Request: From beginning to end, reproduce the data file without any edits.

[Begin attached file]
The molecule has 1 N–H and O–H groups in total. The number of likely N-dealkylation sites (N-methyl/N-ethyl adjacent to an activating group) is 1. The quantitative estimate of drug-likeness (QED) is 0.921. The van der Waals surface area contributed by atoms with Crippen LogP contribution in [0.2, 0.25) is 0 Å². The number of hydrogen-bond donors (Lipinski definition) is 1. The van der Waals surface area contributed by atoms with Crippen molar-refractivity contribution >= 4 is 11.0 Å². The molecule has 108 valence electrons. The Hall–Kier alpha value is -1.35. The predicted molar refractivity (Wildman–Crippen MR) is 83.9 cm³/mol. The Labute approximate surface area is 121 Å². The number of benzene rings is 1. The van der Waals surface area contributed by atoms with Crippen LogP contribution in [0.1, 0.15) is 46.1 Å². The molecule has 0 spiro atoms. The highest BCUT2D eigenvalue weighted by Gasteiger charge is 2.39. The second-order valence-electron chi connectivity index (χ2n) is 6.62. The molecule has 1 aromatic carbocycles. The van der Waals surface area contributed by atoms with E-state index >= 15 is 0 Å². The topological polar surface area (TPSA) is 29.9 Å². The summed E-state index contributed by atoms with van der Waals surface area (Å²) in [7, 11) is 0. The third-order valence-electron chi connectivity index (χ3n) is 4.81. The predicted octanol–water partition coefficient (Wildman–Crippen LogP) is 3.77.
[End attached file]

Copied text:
The molecule has 1 N–H and O–H groups in total. The number of likely N-dealkylation sites (N-methyl/N-ethyl adjacent to an activating group) is 1. The quantitative estimate of drug-likeness (QED) is 0.921. The van der Waals surface area contributed by atoms with Crippen LogP contribution in [0.2, 0.25) is 0 Å². The number of hydrogen-bond donors (Lipinski definition) is 1. The van der Waals surface area contributed by atoms with Crippen molar-refractivity contribution >= 4 is 11.0 Å². The molecule has 108 valence electrons. The Hall–Kier alpha value is -1.35. The predicted molar refractivity (Wildman–Crippen MR) is 83.9 cm³/mol. The Labute approximate surface area is 121 Å². The number of benzene rings is 1. The van der Waals surface area contributed by atoms with Crippen LogP contribution in [0.1, 0.15) is 46.1 Å². The molecule has 0 spiro atoms. The highest BCUT2D eigenvalue weighted by Gasteiger charge is 2.39. The second-order valence-electron chi connectivity index (χ2n) is 6.62. The molecule has 1 aromatic carbocycles. The van der Waals surface area contributed by atoms with E-state index >= 15 is 0 Å². The topological polar surface area (TPSA) is 29.9 Å². The summed E-state index contributed by atoms with van der Waals surface area (Å²) in [7, 11) is 0. The third-order valence-electron chi connectivity index (χ3n) is 4.81. The predicted octanol–water partition coefficient (Wildman–Crippen LogP) is 3.77.